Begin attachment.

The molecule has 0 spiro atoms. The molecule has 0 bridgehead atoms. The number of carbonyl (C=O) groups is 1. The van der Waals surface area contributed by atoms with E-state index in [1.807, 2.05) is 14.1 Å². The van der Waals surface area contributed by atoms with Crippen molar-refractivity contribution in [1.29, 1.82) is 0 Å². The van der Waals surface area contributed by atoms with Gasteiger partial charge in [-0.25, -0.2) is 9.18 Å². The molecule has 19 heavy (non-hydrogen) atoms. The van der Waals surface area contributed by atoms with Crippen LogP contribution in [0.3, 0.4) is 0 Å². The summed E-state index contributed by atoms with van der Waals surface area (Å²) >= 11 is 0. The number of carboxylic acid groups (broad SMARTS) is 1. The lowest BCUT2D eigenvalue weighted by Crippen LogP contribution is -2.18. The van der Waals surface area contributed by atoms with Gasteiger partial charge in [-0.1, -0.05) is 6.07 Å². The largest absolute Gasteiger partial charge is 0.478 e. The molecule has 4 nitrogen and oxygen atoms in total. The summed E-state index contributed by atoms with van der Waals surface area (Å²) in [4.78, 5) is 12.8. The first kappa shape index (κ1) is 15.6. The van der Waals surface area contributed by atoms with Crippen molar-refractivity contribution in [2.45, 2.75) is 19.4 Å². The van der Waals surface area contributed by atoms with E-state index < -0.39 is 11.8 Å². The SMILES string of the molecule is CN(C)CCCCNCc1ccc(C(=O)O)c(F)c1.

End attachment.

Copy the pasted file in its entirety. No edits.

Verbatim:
The molecule has 0 spiro atoms. The molecule has 0 bridgehead atoms. The number of carbonyl (C=O) groups is 1. The van der Waals surface area contributed by atoms with E-state index in [1.807, 2.05) is 14.1 Å². The van der Waals surface area contributed by atoms with Crippen molar-refractivity contribution in [1.29, 1.82) is 0 Å². The van der Waals surface area contributed by atoms with Gasteiger partial charge in [-0.25, -0.2) is 9.18 Å². The molecule has 19 heavy (non-hydrogen) atoms. The van der Waals surface area contributed by atoms with Crippen LogP contribution in [0.3, 0.4) is 0 Å². The summed E-state index contributed by atoms with van der Waals surface area (Å²) >= 11 is 0. The number of carboxylic acid groups (broad SMARTS) is 1. The lowest BCUT2D eigenvalue weighted by Crippen LogP contribution is -2.18. The van der Waals surface area contributed by atoms with Gasteiger partial charge in [-0.1, -0.05) is 6.07 Å². The largest absolute Gasteiger partial charge is 0.478 e. The molecule has 4 nitrogen and oxygen atoms in total. The summed E-state index contributed by atoms with van der Waals surface area (Å²) in [4.78, 5) is 12.8. The first kappa shape index (κ1) is 15.6. The van der Waals surface area contributed by atoms with Crippen molar-refractivity contribution in [2.45, 2.75) is 19.4 Å². The van der Waals surface area contributed by atoms with E-state index < -0.39 is 11.8 Å². The SMILES string of the molecule is CN(C)CCCCNCc1ccc(C(=O)O)c(F)c1.